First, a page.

The airline said that in future, off-duty crew members would be allocated seats at least an hour before departure to avoid customers being turfed off flights after boarding.
That's right: While regular agents will now be able to offer passengers $2,000 (up from their prior offer of $800), supervisors can go up to a whopping $9,950 (a HUGE increase from the previous $1,350 maximum).
United Airlines pilots want it known that they had nothing to do with the incident in which a passenger was violently dragged off a United Express plane in Chicago.
United Airlines is changing its policy on booking crew on flights in the wake of a passenger being dragged off an overbooked plane.
Cellphone video of the incident sparked widespread outrage aimed at United.
Anne Hathaway Threw Her Son a Rainbow-Themed Birthday Party
There she meets up with Oscar (Jason Sudeikis), a childhood friend now running a bar, where, of course, she becomes a regular. But I do appreciate the things that you say. "I felt like I had broken a seal in inviting people into my life".
The treatment of Dao sparked worldwide outrage, as well as multiple apologies from the carrier, and raised questions about the overbooking policies of airlines.
The policy change was announced internally on April 14, the Associated Press reported. Forty-four percent of respondents who said they'd heard about United recently claimed they'd choose the more expensive American flight with a layover, according to the poll.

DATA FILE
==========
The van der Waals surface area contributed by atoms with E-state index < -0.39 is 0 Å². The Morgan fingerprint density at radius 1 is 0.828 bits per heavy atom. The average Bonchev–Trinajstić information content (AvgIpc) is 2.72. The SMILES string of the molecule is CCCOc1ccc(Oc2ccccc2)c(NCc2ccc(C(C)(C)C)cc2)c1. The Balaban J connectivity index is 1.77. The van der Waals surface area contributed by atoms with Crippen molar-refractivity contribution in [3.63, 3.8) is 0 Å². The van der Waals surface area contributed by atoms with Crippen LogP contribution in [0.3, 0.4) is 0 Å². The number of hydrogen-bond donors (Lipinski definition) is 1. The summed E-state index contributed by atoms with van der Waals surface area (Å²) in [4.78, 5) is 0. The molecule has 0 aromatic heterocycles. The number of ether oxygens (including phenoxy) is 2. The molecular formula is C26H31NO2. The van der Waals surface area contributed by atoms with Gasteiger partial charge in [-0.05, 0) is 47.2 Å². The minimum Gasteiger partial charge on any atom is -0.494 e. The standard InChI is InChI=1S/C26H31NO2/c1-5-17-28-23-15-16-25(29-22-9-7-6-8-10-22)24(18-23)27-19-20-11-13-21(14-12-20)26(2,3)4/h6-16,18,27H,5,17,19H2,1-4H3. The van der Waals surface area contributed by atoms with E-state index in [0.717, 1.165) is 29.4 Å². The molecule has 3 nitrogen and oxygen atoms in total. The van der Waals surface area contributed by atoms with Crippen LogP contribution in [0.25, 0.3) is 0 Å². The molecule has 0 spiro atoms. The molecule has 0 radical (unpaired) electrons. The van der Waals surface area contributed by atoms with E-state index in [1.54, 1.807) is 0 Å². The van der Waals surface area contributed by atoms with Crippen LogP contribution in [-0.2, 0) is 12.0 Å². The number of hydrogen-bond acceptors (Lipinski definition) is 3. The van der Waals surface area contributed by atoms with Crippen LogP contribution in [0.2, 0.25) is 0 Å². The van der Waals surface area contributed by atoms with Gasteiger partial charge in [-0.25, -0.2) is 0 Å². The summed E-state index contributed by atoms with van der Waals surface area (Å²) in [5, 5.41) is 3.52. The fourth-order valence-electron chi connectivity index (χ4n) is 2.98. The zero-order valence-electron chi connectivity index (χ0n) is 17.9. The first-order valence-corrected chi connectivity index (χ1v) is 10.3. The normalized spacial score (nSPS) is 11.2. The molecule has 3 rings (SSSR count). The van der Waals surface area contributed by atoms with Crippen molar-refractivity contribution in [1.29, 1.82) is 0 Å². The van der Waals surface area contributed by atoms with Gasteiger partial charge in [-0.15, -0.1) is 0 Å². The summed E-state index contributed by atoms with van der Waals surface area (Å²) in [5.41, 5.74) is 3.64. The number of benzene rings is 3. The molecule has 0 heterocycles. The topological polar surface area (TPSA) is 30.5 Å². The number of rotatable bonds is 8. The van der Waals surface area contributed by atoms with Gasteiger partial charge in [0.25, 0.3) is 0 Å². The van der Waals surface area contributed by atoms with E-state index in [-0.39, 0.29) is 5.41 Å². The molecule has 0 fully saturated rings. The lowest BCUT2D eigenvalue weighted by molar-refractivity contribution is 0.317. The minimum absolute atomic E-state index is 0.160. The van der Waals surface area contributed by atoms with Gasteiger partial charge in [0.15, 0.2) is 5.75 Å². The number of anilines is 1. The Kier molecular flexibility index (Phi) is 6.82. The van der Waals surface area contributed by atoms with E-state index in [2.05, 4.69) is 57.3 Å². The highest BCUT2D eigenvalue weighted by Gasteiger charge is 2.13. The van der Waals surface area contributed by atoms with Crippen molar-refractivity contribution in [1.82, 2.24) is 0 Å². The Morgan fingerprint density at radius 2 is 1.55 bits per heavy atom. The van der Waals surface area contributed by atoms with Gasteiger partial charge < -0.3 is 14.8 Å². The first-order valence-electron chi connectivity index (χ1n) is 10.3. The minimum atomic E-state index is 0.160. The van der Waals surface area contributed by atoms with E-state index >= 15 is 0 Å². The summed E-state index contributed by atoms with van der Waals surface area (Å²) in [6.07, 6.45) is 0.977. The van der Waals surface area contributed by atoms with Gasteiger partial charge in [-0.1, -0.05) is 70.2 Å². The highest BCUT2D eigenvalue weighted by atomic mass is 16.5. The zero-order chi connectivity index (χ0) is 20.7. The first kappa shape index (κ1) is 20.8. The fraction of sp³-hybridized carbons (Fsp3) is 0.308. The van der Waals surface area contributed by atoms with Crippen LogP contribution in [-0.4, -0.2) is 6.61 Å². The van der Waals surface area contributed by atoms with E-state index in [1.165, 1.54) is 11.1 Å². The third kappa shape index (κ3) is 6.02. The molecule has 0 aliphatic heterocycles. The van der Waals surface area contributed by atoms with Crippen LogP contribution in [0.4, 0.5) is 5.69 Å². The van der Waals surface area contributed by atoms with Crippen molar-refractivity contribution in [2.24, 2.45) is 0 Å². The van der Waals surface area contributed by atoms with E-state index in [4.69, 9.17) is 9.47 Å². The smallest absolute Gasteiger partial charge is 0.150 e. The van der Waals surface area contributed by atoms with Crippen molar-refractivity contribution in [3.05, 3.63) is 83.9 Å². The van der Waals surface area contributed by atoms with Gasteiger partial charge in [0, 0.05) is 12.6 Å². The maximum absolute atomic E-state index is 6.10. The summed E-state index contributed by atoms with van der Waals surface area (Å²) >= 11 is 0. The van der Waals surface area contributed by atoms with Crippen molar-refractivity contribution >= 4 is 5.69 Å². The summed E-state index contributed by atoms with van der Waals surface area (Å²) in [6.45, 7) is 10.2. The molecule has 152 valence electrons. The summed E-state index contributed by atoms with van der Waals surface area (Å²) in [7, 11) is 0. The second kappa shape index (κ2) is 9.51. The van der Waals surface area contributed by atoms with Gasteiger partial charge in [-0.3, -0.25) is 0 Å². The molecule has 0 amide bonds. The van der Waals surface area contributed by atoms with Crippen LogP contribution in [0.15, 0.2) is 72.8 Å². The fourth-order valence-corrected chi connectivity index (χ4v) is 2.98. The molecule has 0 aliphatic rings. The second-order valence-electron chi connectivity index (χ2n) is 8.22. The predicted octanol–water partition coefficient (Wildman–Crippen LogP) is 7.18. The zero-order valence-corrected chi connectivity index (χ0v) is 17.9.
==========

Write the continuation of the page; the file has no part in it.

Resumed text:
Lawyers for Dao have moved to preserve evidence from the flight, filing a motion to keep surveillance videos and other materials related to United Flight 3411 in preparation for a possible lawsuit.
Dao suffered a broken nose and concussion during the incident and spent several days in the hospital, his attorney Thomas Demetrio said Thursday. "This is one of our initial steps in a review of our policies". Some passengers who have already booked a flight with the airline reportedly cancelled their tickets and vowed they will never fly with United again.
Earlier this week, United CEO Oscar Munoz said on ABC's "Good Morning America" that if the airline ever does need to boot a paying customer off a flight, law enforcement officers will no longer be involved.
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